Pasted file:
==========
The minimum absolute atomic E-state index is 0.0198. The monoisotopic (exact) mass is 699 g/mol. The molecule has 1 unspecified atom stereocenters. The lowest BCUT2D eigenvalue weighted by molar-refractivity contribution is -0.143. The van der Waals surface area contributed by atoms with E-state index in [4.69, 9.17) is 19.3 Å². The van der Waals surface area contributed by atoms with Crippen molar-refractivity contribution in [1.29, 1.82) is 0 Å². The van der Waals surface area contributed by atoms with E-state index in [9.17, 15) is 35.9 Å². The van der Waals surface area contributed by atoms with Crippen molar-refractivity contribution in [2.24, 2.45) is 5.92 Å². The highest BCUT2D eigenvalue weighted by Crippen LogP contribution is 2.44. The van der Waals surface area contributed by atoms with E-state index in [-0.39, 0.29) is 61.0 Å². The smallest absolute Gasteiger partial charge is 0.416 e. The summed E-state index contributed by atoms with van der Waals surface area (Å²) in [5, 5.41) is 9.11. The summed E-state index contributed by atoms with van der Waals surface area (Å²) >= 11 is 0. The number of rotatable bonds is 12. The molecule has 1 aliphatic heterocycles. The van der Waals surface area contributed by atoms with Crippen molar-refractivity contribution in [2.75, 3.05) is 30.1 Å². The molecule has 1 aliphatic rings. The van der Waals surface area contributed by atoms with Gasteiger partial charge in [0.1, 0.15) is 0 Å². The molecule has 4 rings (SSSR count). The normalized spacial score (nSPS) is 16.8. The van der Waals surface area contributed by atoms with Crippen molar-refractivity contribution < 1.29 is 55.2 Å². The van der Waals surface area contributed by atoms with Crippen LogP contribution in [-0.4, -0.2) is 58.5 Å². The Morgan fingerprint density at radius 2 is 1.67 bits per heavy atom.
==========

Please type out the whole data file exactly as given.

The minimum absolute atomic E-state index is 0.0198. The monoisotopic (exact) mass is 699 g/mol. The molecule has 1 unspecified atom stereocenters. The lowest BCUT2D eigenvalue weighted by molar-refractivity contribution is -0.143. The van der Waals surface area contributed by atoms with E-state index in [4.69, 9.17) is 19.3 Å². The van der Waals surface area contributed by atoms with Crippen molar-refractivity contribution in [1.29, 1.82) is 0 Å². The van der Waals surface area contributed by atoms with E-state index in [9.17, 15) is 35.9 Å². The van der Waals surface area contributed by atoms with Crippen molar-refractivity contribution in [2.24, 2.45) is 5.92 Å². The highest BCUT2D eigenvalue weighted by Crippen LogP contribution is 2.44. The van der Waals surface area contributed by atoms with E-state index in [-0.39, 0.29) is 61.0 Å². The smallest absolute Gasteiger partial charge is 0.416 e. The summed E-state index contributed by atoms with van der Waals surface area (Å²) in [5, 5.41) is 9.11. The summed E-state index contributed by atoms with van der Waals surface area (Å²) >= 11 is 0. The number of rotatable bonds is 12. The molecule has 1 aliphatic heterocycles. The van der Waals surface area contributed by atoms with Crippen molar-refractivity contribution in [2.75, 3.05) is 30.1 Å². The molecule has 1 aliphatic rings. The van der Waals surface area contributed by atoms with Gasteiger partial charge in [0.1, 0.15) is 0 Å². The molecule has 4 rings (SSSR count). The normalized spacial score (nSPS) is 16.8. The van der Waals surface area contributed by atoms with Crippen molar-refractivity contribution < 1.29 is 55.2 Å². The van der Waals surface area contributed by atoms with Crippen LogP contribution in [-0.4, -0.2) is 58.5 Å². The Morgan fingerprint density at radius 2 is 1.67 bits per heavy atom.